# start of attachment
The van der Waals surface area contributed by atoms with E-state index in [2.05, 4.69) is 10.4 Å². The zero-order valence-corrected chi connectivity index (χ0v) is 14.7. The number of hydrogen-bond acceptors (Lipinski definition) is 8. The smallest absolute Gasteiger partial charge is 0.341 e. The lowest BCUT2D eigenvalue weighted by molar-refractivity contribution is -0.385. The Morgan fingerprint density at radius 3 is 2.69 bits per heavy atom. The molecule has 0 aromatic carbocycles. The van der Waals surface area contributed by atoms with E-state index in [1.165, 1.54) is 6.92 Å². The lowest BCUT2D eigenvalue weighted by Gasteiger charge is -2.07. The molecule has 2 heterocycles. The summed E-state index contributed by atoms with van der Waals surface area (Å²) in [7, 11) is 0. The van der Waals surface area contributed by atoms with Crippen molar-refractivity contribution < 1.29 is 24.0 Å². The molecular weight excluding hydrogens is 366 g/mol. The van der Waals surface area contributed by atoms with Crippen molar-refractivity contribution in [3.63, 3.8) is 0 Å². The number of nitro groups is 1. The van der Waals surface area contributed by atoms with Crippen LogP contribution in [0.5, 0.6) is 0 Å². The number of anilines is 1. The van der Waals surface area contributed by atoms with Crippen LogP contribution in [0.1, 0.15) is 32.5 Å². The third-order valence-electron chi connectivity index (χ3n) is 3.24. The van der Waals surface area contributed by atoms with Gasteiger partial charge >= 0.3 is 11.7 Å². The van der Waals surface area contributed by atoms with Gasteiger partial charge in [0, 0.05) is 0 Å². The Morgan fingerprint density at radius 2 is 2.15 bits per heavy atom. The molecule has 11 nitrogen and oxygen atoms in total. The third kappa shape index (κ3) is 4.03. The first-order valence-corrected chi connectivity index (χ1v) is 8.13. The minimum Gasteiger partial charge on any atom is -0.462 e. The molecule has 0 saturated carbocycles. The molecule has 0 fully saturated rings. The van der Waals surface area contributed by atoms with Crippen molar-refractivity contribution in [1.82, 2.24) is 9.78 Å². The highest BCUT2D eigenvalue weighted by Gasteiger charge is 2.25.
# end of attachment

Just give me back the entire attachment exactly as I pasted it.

The van der Waals surface area contributed by atoms with E-state index in [2.05, 4.69) is 10.4 Å². The zero-order valence-corrected chi connectivity index (χ0v) is 14.7. The number of hydrogen-bond acceptors (Lipinski definition) is 8. The smallest absolute Gasteiger partial charge is 0.341 e. The lowest BCUT2D eigenvalue weighted by molar-refractivity contribution is -0.385. The Morgan fingerprint density at radius 3 is 2.69 bits per heavy atom. The molecule has 0 aromatic carbocycles. The van der Waals surface area contributed by atoms with E-state index in [1.165, 1.54) is 6.92 Å². The lowest BCUT2D eigenvalue weighted by Gasteiger charge is -2.07. The molecule has 2 heterocycles. The summed E-state index contributed by atoms with van der Waals surface area (Å²) in [7, 11) is 0. The van der Waals surface area contributed by atoms with Crippen molar-refractivity contribution < 1.29 is 24.0 Å². The molecular weight excluding hydrogens is 366 g/mol. The van der Waals surface area contributed by atoms with Crippen molar-refractivity contribution in [3.63, 3.8) is 0 Å². The number of nitro groups is 1. The van der Waals surface area contributed by atoms with Crippen LogP contribution in [0.5, 0.6) is 0 Å². The number of anilines is 1. The van der Waals surface area contributed by atoms with Crippen LogP contribution in [0.1, 0.15) is 32.5 Å². The third-order valence-electron chi connectivity index (χ3n) is 3.24. The van der Waals surface area contributed by atoms with Gasteiger partial charge >= 0.3 is 11.7 Å². The van der Waals surface area contributed by atoms with Gasteiger partial charge in [0, 0.05) is 0 Å². The Morgan fingerprint density at radius 2 is 2.15 bits per heavy atom. The molecule has 11 nitrogen and oxygen atoms in total. The third kappa shape index (κ3) is 4.03. The first-order valence-corrected chi connectivity index (χ1v) is 8.13. The minimum Gasteiger partial charge on any atom is -0.462 e. The molecule has 0 saturated carbocycles. The molecule has 0 fully saturated rings. The van der Waals surface area contributed by atoms with Crippen molar-refractivity contribution in [1.82, 2.24) is 9.78 Å². The highest BCUT2D eigenvalue weighted by Gasteiger charge is 2.25.